Lenoir City, Loudon County (WVLT) - You may now have less time to "pay-up" on past due bills.
Lenoir City Utilities Board had been allowing its "slow pay" customers up to 190 days to pay up before being disconnected.
That grace period has now been reduced by about half.
Volunteer TV’s Jim Freeman takes a look at LCUB's new policy.
LCUB has just revised its termination of service policy, and it narrows the window to pay before being disconnected to approximately 45 to 60 days.
For the average small business, waiting up to six months for payment could be devastating.
"For a business our size, we couldn't handle 180 days out. I know LCUB is much bigger and takes in a lot more revenue than we do when you've got people that far delinquent,” says Rodney Grugin, manager at Meadowview Greenhouse and Garden Center.
Lenoir City Utilities Board is tightening the days in its grace period for its nearly 60,000 electric customers. And it's a two-fold issue for LCUB.
"Number one, we believe it's unfair to our existing customers to allow utility bills to go unpaid. Secondly, we believe it's unfair and really unjust to allow a customer to continue to be in charge and essentially have their utilities disconnected,” says LCUB assistant general manager Shannon Littleton.
The revision will change the 120 to 190 days of continued utilities after non-payment to approximately 45 to 60 days before LCUB would pull its services.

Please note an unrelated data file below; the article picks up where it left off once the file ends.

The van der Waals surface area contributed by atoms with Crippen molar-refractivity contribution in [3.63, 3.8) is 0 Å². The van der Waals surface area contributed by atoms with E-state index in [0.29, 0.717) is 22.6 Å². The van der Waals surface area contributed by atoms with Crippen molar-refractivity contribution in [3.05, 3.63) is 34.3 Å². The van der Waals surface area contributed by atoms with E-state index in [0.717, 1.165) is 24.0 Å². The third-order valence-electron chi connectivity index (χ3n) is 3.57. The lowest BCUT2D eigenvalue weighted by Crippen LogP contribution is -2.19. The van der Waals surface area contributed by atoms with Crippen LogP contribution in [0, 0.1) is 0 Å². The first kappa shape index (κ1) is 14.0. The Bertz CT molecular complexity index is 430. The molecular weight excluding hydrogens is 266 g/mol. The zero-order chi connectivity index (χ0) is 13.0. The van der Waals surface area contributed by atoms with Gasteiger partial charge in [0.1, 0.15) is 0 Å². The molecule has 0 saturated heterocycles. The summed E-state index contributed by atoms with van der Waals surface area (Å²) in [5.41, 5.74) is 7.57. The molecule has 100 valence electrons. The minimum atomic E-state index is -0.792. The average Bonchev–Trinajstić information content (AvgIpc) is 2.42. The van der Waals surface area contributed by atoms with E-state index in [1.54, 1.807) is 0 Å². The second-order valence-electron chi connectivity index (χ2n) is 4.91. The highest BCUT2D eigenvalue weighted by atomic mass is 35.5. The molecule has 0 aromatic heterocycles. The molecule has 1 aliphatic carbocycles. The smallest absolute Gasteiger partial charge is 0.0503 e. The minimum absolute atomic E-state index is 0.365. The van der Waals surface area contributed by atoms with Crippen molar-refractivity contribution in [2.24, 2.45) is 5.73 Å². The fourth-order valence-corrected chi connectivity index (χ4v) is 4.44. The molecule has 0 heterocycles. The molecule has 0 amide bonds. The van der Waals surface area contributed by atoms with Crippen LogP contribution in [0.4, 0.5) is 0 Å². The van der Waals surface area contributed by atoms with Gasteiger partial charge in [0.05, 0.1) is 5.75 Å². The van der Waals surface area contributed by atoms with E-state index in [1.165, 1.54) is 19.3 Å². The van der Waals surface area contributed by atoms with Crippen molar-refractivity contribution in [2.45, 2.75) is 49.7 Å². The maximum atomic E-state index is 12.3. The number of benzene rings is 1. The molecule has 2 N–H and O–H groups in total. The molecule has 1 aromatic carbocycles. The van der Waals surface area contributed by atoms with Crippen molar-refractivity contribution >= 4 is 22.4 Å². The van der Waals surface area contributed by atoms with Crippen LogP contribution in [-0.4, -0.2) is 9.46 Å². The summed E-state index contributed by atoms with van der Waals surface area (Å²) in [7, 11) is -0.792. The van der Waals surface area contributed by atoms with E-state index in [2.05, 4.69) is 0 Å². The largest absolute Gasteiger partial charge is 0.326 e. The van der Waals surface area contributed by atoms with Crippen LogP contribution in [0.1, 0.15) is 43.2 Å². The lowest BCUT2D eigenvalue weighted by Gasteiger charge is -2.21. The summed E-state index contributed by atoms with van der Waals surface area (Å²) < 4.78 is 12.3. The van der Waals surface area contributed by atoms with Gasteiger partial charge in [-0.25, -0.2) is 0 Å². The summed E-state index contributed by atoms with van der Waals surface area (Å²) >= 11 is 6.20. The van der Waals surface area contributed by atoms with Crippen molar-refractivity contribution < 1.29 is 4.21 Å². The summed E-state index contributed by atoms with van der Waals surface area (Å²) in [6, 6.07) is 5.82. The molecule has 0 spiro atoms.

"But what we will also look at is when someone's in a bad situation, we'll not turn a deaf ear to those folks either,” Littleton says.
LCUB's policies are now aligned closely to what KUB does for its almost half-a-million customers.
"So that puts it around 45 days to 48 days. If you haven't paid your bill, you're subject to disconnection for non-payment,” explains KUB’s customer service manager Dale Maddox says.
First Utility District turns off about 50 customers a week for non-payment, and it usually brings a quick response.
"Unless the customer has moved away, generally they're in that next day to pay the bill and have the water turned back on,” says Wayne Watson, general manager for First Utility District of Knox County.
Because even the local utilities have bills to pay.
"If customers don't pay their bills, it affects all the rate payers, and we try to keep our rates as low as possible,” Maddox says.
LCUB's revised policy also holds true for businesses.
And that includes all LCUB services including water, gas and electric.
Aside from helping improve the utilities' cash flow, the shorter grace period may drop the amount a "past due paying customer" owes by up to two-thirds.